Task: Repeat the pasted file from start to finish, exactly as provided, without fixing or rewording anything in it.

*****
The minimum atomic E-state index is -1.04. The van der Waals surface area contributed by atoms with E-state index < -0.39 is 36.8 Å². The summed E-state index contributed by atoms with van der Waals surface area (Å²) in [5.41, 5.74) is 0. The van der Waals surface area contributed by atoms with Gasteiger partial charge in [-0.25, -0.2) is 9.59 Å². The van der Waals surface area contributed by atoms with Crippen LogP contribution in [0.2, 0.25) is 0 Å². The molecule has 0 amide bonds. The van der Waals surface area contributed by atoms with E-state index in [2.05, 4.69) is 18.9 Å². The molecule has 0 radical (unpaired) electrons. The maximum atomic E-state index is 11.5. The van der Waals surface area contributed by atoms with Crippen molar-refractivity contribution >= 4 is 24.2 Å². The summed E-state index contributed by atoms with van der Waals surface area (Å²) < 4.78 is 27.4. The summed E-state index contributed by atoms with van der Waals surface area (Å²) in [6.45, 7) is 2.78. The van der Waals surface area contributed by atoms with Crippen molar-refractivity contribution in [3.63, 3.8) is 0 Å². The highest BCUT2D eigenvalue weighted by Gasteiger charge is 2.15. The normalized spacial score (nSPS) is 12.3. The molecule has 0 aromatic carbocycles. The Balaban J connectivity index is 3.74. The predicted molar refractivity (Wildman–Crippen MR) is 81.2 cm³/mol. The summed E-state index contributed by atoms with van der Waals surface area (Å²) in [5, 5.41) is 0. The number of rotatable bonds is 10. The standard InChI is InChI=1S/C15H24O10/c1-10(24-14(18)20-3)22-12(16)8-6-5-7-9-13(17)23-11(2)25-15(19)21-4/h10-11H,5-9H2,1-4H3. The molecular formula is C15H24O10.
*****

The minimum atomic E-state index is -1.04. The van der Waals surface area contributed by atoms with E-state index < -0.39 is 36.8 Å². The summed E-state index contributed by atoms with van der Waals surface area (Å²) in [5.41, 5.74) is 0. The van der Waals surface area contributed by atoms with Gasteiger partial charge in [-0.25, -0.2) is 9.59 Å². The van der Waals surface area contributed by atoms with Crippen LogP contribution in [0.2, 0.25) is 0 Å². The molecule has 0 amide bonds. The van der Waals surface area contributed by atoms with E-state index in [2.05, 4.69) is 18.9 Å². The molecule has 0 radical (unpaired) electrons. The maximum atomic E-state index is 11.5. The van der Waals surface area contributed by atoms with Crippen molar-refractivity contribution >= 4 is 24.2 Å². The summed E-state index contributed by atoms with van der Waals surface area (Å²) < 4.78 is 27.4. The summed E-state index contributed by atoms with van der Waals surface area (Å²) in [6.45, 7) is 2.78. The van der Waals surface area contributed by atoms with Crippen molar-refractivity contribution in [3.63, 3.8) is 0 Å². The highest BCUT2D eigenvalue weighted by Gasteiger charge is 2.15. The normalized spacial score (nSPS) is 12.3. The molecule has 0 aromatic carbocycles. The Balaban J connectivity index is 3.74. The predicted molar refractivity (Wildman–Crippen MR) is 81.2 cm³/mol. The summed E-state index contributed by atoms with van der Waals surface area (Å²) in [5, 5.41) is 0. The number of rotatable bonds is 10. The standard InChI is InChI=1S/C15H24O10/c1-10(24-14(18)20-3)22-12(16)8-6-5-7-9-13(17)23-11(2)25-15(19)21-4/h10-11H,5-9H2,1-4H3. The molecular formula is C15H24O10.